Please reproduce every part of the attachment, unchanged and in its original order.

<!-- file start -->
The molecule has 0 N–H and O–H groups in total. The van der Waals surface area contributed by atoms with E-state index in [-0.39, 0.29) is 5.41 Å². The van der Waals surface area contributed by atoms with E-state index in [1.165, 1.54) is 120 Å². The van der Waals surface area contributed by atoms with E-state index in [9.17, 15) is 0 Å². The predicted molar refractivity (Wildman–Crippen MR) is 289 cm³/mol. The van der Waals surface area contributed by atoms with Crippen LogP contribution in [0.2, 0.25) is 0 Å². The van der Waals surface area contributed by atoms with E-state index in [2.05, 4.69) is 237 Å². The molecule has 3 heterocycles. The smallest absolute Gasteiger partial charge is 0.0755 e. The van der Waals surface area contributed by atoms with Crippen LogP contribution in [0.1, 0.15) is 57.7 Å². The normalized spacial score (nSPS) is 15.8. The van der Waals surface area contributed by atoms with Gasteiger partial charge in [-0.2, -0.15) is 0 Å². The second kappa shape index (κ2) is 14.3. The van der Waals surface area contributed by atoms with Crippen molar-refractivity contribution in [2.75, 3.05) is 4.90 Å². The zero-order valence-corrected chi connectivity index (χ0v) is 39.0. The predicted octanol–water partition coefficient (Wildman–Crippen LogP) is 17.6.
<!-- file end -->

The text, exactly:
The molecule has 0 N–H and O–H groups in total. The van der Waals surface area contributed by atoms with E-state index in [-0.39, 0.29) is 5.41 Å². The van der Waals surface area contributed by atoms with E-state index in [1.165, 1.54) is 120 Å². The van der Waals surface area contributed by atoms with E-state index in [9.17, 15) is 0 Å². The predicted molar refractivity (Wildman–Crippen MR) is 289 cm³/mol. The van der Waals surface area contributed by atoms with Crippen LogP contribution in [0.2, 0.25) is 0 Å². The van der Waals surface area contributed by atoms with E-state index in [2.05, 4.69) is 237 Å². The molecule has 3 heterocycles. The smallest absolute Gasteiger partial charge is 0.0755 e. The van der Waals surface area contributed by atoms with Crippen LogP contribution in [0.1, 0.15) is 57.7 Å². The normalized spacial score (nSPS) is 15.8. The van der Waals surface area contributed by atoms with Gasteiger partial charge in [-0.2, -0.15) is 0 Å². The second kappa shape index (κ2) is 14.3. The van der Waals surface area contributed by atoms with Crippen molar-refractivity contribution in [2.75, 3.05) is 4.90 Å². The zero-order valence-corrected chi connectivity index (χ0v) is 39.0. The predicted octanol–water partition coefficient (Wildman–Crippen LogP) is 17.6.